The national murder total may rise 13.1 percent this year, estimates the Brennan Center of Justice, based on a survey of 30 big cities. Half of the increase will be due to the spike in Chicago alone, the Washington Post reports. Half of the 31.5 percent increase in murders between 2014 and 2016 is solely a function of increases in Chicago, Baltimore, and Washington, D.C., cities that Republican presidential candidate Donald Trump often mentions in during campaign appearances. Crime overall is expected to remain flat, the center says. Violent crime is projected to rise by 5.5 percent, with half of the increase driven by Chicago (up 16 percent) and Los Angeles (up 17 percent).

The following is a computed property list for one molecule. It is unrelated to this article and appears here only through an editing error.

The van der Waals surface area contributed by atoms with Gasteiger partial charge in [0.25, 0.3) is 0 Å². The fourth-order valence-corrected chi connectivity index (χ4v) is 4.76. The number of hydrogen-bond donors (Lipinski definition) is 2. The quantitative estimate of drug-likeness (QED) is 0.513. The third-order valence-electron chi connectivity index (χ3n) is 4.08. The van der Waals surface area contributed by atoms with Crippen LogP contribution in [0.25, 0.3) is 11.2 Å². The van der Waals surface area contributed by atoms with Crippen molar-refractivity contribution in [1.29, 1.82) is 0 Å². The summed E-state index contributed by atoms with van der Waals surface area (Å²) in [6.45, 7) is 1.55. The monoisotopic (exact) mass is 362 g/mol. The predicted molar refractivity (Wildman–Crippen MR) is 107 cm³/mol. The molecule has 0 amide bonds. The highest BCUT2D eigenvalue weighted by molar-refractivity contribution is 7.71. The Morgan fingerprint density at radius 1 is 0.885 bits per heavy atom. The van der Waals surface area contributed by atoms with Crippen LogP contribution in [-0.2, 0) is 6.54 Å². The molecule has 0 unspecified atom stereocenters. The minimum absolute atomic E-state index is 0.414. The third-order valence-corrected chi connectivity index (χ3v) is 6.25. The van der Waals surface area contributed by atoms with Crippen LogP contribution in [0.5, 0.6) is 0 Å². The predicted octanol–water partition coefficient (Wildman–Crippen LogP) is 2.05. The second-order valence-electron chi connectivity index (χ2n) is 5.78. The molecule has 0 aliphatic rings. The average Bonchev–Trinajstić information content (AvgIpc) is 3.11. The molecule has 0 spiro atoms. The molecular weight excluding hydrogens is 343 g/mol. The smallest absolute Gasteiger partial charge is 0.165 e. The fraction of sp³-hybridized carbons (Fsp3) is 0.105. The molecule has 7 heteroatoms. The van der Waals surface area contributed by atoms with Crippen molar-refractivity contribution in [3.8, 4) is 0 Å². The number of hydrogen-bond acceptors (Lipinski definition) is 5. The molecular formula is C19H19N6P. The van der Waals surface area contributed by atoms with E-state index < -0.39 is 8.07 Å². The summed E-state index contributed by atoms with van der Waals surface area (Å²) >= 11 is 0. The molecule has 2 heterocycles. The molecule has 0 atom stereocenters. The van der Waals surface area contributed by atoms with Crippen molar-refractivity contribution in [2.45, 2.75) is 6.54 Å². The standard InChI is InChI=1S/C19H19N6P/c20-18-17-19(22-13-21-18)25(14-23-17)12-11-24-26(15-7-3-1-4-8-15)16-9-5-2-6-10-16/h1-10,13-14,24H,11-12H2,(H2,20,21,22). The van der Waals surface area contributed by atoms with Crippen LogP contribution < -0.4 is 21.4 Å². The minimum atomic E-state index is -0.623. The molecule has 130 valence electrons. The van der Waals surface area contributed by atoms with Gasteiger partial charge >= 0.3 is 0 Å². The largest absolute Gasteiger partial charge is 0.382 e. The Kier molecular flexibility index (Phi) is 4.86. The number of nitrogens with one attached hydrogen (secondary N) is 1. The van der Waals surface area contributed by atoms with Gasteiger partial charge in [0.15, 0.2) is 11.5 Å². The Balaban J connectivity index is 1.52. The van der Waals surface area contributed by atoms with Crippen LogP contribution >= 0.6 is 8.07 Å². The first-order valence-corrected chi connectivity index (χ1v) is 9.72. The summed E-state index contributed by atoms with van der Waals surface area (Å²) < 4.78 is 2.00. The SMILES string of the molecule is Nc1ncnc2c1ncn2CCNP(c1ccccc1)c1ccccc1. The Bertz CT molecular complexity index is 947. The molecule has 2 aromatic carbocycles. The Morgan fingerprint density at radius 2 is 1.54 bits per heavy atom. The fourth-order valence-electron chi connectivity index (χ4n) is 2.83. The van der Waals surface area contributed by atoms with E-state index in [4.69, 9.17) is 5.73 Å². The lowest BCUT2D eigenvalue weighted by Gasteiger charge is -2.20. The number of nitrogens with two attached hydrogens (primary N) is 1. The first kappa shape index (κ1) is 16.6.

Trump’s campaign is based in part on the ideas that the U.S. faces a deteriorating public safety picture and that only he is poised to address the problem. The Brennan Center suggests that “while Americans in urban areas have experienced more murders this year than last year, they are safer than they were five years ago and much safer than they were 25 years ago.” The center says its findings “undercut media reports referring to crime as ‘out of control’ or heralding a new nationwide crime wave.” Darrel Stephens of the Major Cities Chiefs Association told the Philadelphia Inquirer that every city experiencing higher homicide rates has different factors that dictate when and where crimes might happen, such as gang conflicts or drug markets. As a result, finding a common thread among cities is complicated. “It’s not the same thing in all the cities that have seen an increase,” he said.